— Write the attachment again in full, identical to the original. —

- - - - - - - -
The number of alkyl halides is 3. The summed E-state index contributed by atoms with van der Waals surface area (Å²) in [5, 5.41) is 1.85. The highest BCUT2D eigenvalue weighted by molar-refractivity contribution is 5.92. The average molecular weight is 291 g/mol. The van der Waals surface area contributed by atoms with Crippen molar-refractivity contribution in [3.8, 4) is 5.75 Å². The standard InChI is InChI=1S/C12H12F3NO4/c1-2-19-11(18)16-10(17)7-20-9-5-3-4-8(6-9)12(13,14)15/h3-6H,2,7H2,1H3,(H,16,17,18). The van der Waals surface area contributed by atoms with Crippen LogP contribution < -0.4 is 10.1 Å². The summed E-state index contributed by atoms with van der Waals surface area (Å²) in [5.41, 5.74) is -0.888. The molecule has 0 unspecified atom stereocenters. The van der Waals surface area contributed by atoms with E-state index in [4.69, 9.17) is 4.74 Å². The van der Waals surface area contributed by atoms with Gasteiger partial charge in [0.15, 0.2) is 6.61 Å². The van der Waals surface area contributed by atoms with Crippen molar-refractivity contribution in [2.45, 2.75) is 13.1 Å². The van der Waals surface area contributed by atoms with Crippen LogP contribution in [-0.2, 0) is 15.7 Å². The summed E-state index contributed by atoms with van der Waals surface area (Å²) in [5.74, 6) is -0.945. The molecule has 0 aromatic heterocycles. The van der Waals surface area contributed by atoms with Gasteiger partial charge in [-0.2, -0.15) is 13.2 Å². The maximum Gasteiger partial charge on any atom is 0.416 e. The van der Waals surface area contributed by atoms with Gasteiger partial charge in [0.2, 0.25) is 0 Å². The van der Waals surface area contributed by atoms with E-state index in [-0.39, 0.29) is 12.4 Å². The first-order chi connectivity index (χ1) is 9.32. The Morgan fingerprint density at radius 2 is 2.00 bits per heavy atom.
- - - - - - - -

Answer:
The number of alkyl halides is 3. The summed E-state index contributed by atoms with van der Waals surface area (Å²) in [5, 5.41) is 1.85. The highest BCUT2D eigenvalue weighted by molar-refractivity contribution is 5.92. The average molecular weight is 291 g/mol. The van der Waals surface area contributed by atoms with Crippen molar-refractivity contribution in [3.8, 4) is 5.75 Å². The standard InChI is InChI=1S/C12H12F3NO4/c1-2-19-11(18)16-10(17)7-20-9-5-3-4-8(6-9)12(13,14)15/h3-6H,2,7H2,1H3,(H,16,17,18). The van der Waals surface area contributed by atoms with Crippen LogP contribution < -0.4 is 10.1 Å². The summed E-state index contributed by atoms with van der Waals surface area (Å²) in [5.41, 5.74) is -0.888. The molecule has 0 unspecified atom stereocenters. The van der Waals surface area contributed by atoms with E-state index in [4.69, 9.17) is 4.74 Å². The van der Waals surface area contributed by atoms with Gasteiger partial charge in [0.15, 0.2) is 6.61 Å². The van der Waals surface area contributed by atoms with Crippen molar-refractivity contribution in [2.45, 2.75) is 13.1 Å². The van der Waals surface area contributed by atoms with Crippen LogP contribution in [-0.2, 0) is 15.7 Å². The summed E-state index contributed by atoms with van der Waals surface area (Å²) in [5.74, 6) is -0.945. The molecule has 0 aromatic heterocycles. The van der Waals surface area contributed by atoms with Gasteiger partial charge in [-0.2, -0.15) is 13.2 Å². The maximum Gasteiger partial charge on any atom is 0.416 e. The van der Waals surface area contributed by atoms with Gasteiger partial charge in [0.2, 0.25) is 0 Å². The van der Waals surface area contributed by atoms with E-state index in [-0.39, 0.29) is 12.4 Å². The first-order chi connectivity index (χ1) is 9.32. The Morgan fingerprint density at radius 2 is 2.00 bits per heavy atom.